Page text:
Ware huge Joe McPhee fans. His music, his presence – both are so powerful and soulful. He always manages to establish a direct connection with the listener. His work has been continuous, his ideas move through space and time. For us he is a big creative force, a huge cultural ambassador, and a reminder there’s no easy route. We were extremely excited to work on the packaging design for a reissue of his classic 1970 album, Nation Time, which will be released by Chicago gallery Corbett vs. Dempsey later this year. In addition to the box set, we’ve also created this very limited poster to commemorate the release. The typography pays homage to a sticker that came with the original release, which features the best use of Hobo (typeface) that we’ve ever seen. The artwork, is a direct influence of McPhee’s signature improvisational style. Each poster in the edition varies, as we painted directly onto the screen before each pull and then printed with a transparent base.

    http://www.sonnenzimmer.com/memory/joe-mcphee-nation-time/

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    "Don't play what the public want. You play what you want and let the public pick up on what you doin' -- even if it take them fifteen, twenty years." (Thelonious Monk) | Meine Sendungen auf Radio StoneFM: gypsy goes jazz, #105: Sonny Rollins, Charlie Parker, Gary Peacock - 24.9., 22:00; #106: Gary Peacock in Japan - 15.10., 22:00; Slow Drive to South Africa, #6: tba | No Problem Saloon, #21: Klassikstunde: Beethoven? Beethoven! - 10.10., 22:30; #22: Quarantine Music -22.10., 22:00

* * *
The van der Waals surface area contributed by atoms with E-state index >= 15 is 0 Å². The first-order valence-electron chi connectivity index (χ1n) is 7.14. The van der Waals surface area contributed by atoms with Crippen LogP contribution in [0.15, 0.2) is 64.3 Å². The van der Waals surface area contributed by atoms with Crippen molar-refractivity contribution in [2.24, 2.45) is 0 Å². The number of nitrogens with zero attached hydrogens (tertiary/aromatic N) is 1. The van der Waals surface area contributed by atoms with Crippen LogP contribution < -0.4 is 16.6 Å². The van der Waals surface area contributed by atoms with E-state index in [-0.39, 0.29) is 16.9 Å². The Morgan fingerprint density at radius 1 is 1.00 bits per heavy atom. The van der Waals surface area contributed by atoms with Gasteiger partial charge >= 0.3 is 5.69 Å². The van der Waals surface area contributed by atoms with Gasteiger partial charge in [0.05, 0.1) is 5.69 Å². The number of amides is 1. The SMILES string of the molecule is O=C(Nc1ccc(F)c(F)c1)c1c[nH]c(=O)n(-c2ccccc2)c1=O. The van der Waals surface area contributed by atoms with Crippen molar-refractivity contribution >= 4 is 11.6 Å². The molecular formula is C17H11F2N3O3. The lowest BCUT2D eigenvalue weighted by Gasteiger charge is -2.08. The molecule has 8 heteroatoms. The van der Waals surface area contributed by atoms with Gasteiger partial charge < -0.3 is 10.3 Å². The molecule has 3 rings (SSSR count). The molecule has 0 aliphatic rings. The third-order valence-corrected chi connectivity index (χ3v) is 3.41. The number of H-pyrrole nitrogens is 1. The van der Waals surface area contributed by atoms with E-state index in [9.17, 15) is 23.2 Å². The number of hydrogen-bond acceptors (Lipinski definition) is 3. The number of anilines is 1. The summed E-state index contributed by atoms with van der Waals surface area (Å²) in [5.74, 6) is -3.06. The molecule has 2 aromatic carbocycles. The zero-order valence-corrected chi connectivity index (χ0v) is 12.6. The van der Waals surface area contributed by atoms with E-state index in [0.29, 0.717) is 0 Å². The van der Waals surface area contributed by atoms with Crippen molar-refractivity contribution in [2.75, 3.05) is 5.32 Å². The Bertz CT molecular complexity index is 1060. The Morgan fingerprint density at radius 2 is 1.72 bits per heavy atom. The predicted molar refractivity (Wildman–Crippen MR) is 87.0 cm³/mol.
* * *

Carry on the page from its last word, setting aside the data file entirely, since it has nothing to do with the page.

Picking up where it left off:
#7998455  | PERMALINK

    gypsy-tail-wind
    Moderator
    Biomasse

    Registriert seit: 25.01.2010

    Beiträge: 51,614

    Was mir unklar ist, ist ob und wie stark sich sich das mit den Aufnahmen hier überschneidet (die ich noch immer nicht habe):
    http://www.corbettvsdempsey.com/2013/02/22/joe-mcphee-quintet-ernie-bostic-quartet-live-at-vassar-1970/
    Ich tendiere mal dazu, den obigen Text so zu verstehen, dass das weitere Stücke von den Vassar-Sessions sind – als nicht ein Teil derjenigen auf der Doppel-CD.

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    "Don't play what the public want. You play what you want and let the public pick up on what you doin' -- even if it take them fifteen, twenty years." (Thelonious Monk) | Meine Sendungen auf Radio StoneFM: gypsy goes jazz, #105: Sonny Rollins, Charlie Parker, Gary Peacock - 24.9., 22:00; #106: Gary Peacock in Japan - 15.10., 22:00; Slow Drive to South Africa, #6: tba | No Problem Saloon, #21: Klassikstunde: Beethoven? Beethoven! - 10.10., 22:30; #22: Quarantine Music -22.10., 22:00
    #7998457  | PERMALINK

    nail75

    Registriert seit: 16.10.2006

    Beiträge: 42,575

    Sieht sehr interessant aus.

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    Ohne Musik ist alles Leben ein Irrtum.
    #7998459  | PERMALINK

    gypsy-tail-wind
    Moderator
    Biomasse

    Registriert seit: 25.01.2010

    Beiträge: 51,614

    Interessant? Der Herr belieben zu scherzen? Da shiznit! :sonne:

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    "Don't play what the public want. You play what you want and let the public pick up on what you doin' -- even if it take them fifteen, twenty years." (Thelonious Monk) | Meine Sendungen auf Radio StoneFM: gypsy goes jazz, #105: Sonny Rollins, Charlie Parker, Gary Peacock - 24.9., 22:00; #106: Gary Peacock in Japan - 15.10., 22:00; Slow Drive to South Africa, #6: tba | No Problem Saloon, #21: Klassikstunde: Beethoven? Beethoven! - 10.10., 22:30; #22: Quarantine Music -22.10., 22:00